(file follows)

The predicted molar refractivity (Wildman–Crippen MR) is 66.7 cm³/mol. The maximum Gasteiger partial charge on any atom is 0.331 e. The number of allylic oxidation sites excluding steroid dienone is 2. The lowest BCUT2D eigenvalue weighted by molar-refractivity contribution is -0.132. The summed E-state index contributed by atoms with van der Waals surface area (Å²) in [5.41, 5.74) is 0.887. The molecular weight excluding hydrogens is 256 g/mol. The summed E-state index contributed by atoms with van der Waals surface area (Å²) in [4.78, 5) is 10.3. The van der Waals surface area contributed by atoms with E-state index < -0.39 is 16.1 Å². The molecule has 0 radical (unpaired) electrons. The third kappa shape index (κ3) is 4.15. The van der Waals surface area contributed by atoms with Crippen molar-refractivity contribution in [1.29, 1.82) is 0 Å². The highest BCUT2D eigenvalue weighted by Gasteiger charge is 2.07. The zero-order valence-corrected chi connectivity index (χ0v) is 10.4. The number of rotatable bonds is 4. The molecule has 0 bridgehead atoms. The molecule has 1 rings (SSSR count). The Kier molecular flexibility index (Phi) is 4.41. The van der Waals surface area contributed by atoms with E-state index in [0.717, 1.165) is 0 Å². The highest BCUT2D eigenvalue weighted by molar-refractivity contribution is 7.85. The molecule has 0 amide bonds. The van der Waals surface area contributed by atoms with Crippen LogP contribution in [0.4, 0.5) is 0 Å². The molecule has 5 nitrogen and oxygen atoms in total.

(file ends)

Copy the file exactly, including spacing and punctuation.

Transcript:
The predicted molar refractivity (Wildman–Crippen MR) is 66.7 cm³/mol. The maximum Gasteiger partial charge on any atom is 0.331 e. The number of allylic oxidation sites excluding steroid dienone is 2. The lowest BCUT2D eigenvalue weighted by molar-refractivity contribution is -0.132. The summed E-state index contributed by atoms with van der Waals surface area (Å²) in [5.41, 5.74) is 0.887. The molecular weight excluding hydrogens is 256 g/mol. The summed E-state index contributed by atoms with van der Waals surface area (Å²) in [4.78, 5) is 10.3. The van der Waals surface area contributed by atoms with E-state index < -0.39 is 16.1 Å². The molecule has 0 radical (unpaired) electrons. The third kappa shape index (κ3) is 4.15. The van der Waals surface area contributed by atoms with Crippen molar-refractivity contribution in [1.29, 1.82) is 0 Å². The highest BCUT2D eigenvalue weighted by Gasteiger charge is 2.07. The zero-order valence-corrected chi connectivity index (χ0v) is 10.4. The number of rotatable bonds is 4. The molecule has 0 bridgehead atoms. The molecule has 1 rings (SSSR count). The Kier molecular flexibility index (Phi) is 4.41. The van der Waals surface area contributed by atoms with E-state index in [0.717, 1.165) is 0 Å². The highest BCUT2D eigenvalue weighted by molar-refractivity contribution is 7.85. The molecule has 0 amide bonds. The van der Waals surface area contributed by atoms with Crippen LogP contribution in [0.4, 0.5) is 0 Å². The molecule has 5 nitrogen and oxygen atoms in total.